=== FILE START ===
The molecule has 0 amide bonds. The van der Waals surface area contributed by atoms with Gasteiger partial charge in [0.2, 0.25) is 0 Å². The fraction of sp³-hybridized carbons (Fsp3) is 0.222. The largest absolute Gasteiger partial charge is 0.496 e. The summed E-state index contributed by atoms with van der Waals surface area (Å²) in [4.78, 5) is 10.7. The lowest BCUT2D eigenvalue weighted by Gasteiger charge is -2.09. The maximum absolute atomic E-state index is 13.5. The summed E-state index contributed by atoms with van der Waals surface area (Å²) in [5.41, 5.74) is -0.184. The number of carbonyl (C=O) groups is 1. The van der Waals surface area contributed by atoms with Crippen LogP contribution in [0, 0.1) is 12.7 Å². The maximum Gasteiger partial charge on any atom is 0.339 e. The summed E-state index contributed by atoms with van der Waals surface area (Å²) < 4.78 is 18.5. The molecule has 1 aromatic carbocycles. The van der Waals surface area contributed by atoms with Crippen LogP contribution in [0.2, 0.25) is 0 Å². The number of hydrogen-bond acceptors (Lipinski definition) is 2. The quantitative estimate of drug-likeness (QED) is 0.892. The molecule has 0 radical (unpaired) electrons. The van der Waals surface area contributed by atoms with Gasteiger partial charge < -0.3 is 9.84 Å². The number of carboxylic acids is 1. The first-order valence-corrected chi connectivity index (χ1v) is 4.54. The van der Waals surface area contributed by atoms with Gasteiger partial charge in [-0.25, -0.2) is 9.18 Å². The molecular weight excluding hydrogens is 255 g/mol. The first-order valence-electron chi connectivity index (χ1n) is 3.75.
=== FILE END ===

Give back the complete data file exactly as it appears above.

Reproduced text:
The molecule has 0 amide bonds. The van der Waals surface area contributed by atoms with Gasteiger partial charge in [0.2, 0.25) is 0 Å². The fraction of sp³-hybridized carbons (Fsp3) is 0.222. The largest absolute Gasteiger partial charge is 0.496 e. The summed E-state index contributed by atoms with van der Waals surface area (Å²) in [4.78, 5) is 10.7. The lowest BCUT2D eigenvalue weighted by Gasteiger charge is -2.09. The maximum absolute atomic E-state index is 13.5. The summed E-state index contributed by atoms with van der Waals surface area (Å²) in [5.41, 5.74) is -0.184. The number of carbonyl (C=O) groups is 1. The van der Waals surface area contributed by atoms with Crippen LogP contribution in [0, 0.1) is 12.7 Å². The maximum Gasteiger partial charge on any atom is 0.339 e. The summed E-state index contributed by atoms with van der Waals surface area (Å²) < 4.78 is 18.5. The molecule has 1 aromatic carbocycles. The van der Waals surface area contributed by atoms with Crippen LogP contribution in [0.2, 0.25) is 0 Å². The number of hydrogen-bond acceptors (Lipinski definition) is 2. The quantitative estimate of drug-likeness (QED) is 0.892. The molecule has 0 radical (unpaired) electrons. The van der Waals surface area contributed by atoms with Gasteiger partial charge < -0.3 is 9.84 Å². The number of carboxylic acids is 1. The first-order valence-corrected chi connectivity index (χ1v) is 4.54. The van der Waals surface area contributed by atoms with Gasteiger partial charge in [-0.25, -0.2) is 9.18 Å². The molecular weight excluding hydrogens is 255 g/mol. The first-order valence-electron chi connectivity index (χ1n) is 3.75.